A Purchaser Business Must be Cautious When Hiring Staff From the Vendor

Written on behalf of Peter McSherry
A welder representing an employee who was terminated after her company was sold to a third party
Background Shape/Fill/Blue Shaded

When a person has worked for a business for many years, it is common practice for them to receive a significant amount of notice upon termination. However, the issue becomes more complicated when the business is sold to a third party, and the employee releases their original employer from liability at the time of the sale. If the new owner then terminates the employee after a short period of time, must they consider the employee’s history with the original business? In a recent decision, the Ontario Court of Appeal said yes.

Over 35 Years With Original Employer

The employee in question had been employed as a welder with her original employer since 1981. In 2017, the original company was sold to a third party. At that time, the original company notified the employee that they had been sold, and that she would be employed by the new company. They also provided her with a payment of nearly $6,000 as reasonable notice for her time with the original employer. This amount represented a period of 8 weeks; the statutory minimum amount set out under the Employment Standards Act. At this time, the employee also signed a release relieving the original employer from any further liability.

Employee and Purchasing Company Dispute Terms of Ongoing Employment

The employee was hired by the purchasing company, however the terms of the employment were in dispute. The business claimed it had hired the employee, along with 19 other employees of the original business, on a temporary basis to perform manual labour in order to facilitate the move of the former business’s equipment.

The employee claimed her understanding had been that she would perform this manual labour and then resume her work as a welder, with the new business viewing her employment period as uninterrupted. Her understanding that her seniority would be carried over the new company.

After the move was complete, the employee was laid off, and never recalled to work. She brought an action against the new employer for wrongful dismissal.

Purchasing Company’s Obligations Not Yet Clear

On a motion for summary judgement, the motions judge found in favour of the employee, awarding her a notice period of 20 months. The judge found that the Release signed in favour of the vendor company had no impact on the purchaser’s obligations. The employer appealed the decision.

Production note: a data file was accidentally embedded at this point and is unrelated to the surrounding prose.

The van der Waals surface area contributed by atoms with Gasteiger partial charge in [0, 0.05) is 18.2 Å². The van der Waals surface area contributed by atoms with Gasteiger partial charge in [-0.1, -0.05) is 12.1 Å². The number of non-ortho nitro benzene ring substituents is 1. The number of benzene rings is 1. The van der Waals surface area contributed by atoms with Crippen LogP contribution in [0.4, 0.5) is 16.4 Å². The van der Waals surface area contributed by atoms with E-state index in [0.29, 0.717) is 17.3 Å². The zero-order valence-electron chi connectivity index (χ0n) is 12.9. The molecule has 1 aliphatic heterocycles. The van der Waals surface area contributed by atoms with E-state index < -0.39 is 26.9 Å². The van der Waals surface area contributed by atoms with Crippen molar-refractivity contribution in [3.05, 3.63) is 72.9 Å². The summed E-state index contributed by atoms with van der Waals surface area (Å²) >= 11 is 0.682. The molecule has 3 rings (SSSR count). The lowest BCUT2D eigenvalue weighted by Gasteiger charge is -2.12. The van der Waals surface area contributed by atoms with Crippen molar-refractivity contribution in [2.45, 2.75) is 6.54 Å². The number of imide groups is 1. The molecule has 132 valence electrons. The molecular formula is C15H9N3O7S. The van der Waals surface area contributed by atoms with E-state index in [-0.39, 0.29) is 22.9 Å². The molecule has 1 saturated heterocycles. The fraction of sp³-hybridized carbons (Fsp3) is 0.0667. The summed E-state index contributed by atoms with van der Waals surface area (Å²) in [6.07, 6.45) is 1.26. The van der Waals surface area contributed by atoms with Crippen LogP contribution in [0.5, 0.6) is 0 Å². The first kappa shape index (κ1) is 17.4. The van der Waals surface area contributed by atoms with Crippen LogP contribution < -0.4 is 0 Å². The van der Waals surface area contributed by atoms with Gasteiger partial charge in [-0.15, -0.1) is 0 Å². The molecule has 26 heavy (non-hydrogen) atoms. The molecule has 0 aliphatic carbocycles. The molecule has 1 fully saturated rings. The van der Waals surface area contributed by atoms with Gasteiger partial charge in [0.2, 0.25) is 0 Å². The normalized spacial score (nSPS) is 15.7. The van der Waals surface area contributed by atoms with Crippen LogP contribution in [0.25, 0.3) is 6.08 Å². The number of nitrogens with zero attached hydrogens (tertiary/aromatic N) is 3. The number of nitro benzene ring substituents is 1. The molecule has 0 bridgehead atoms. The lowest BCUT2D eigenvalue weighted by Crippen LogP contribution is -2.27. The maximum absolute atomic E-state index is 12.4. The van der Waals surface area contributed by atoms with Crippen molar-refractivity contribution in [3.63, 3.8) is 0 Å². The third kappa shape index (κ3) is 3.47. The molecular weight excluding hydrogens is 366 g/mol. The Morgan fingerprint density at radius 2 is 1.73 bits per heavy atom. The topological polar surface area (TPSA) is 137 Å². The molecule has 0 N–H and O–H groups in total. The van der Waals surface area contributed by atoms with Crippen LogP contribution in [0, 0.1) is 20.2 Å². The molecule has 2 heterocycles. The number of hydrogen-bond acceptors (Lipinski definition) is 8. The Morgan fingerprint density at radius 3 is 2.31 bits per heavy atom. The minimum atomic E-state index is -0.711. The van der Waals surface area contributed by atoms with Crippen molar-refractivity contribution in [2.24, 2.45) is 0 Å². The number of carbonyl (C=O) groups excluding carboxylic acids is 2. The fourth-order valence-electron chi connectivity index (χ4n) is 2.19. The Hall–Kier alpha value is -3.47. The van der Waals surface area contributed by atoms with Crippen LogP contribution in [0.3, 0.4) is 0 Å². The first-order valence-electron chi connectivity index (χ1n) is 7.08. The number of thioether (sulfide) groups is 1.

On appeal, the ONCA found that the matter was not cut and dry, and therefore not suitable for summary judgement. The Court found it was possible that the release signed in favour of the vendor employer could have an impact on the paymnt obligations of the purchaser employer. In other words, it would potentially be unfair to hold the purchaser liable for more notice than the original employer, which the employee had been with for nearly 40 years.

ON the other hand, the Court also considered the possibility that the pay in lieu of notice from the vendor was much less than a long-term employee with her record would normally expect. This may have created an expectation that her years of service would continue uninterrupted with the new employer, therefore creating a greater notice obligation. The Court ordered the matter to trial for a more in-depth consideration of the issues at hand.

We will continue to follow this case and update it as necessary. Either way, it is sure to have an impact on both employees and employers in the case of a business purchase going forward.

The Importance of Clear Employment Terms

No matter the outcome of this case, it is clear that employers need to ensure that the terms of employment are clearly set out in writing. IN the case of a business purchase, any employees being hired from the vendor business must be aware of how their previous years of service will be treated by their new employer, and what the terms will be in the event of any future termination. This is the best way to limit liability. Similarly, employees must be sure they are clear on what to expect from their new employer and their rights on termination. Failure to establish clear terms will most likely result in costly and time-consuming litigation for both parties.

If you are facing questions about this issue or any employment law question, it is important to get the insight of an experienced employment lawyer as soon as possible. Contact the offices of Guelph employment lawyer Peter McSherry for clear and concise advice on any employment law matters. Contact us online or by phone at 519-821-5465 to schedule a consultation.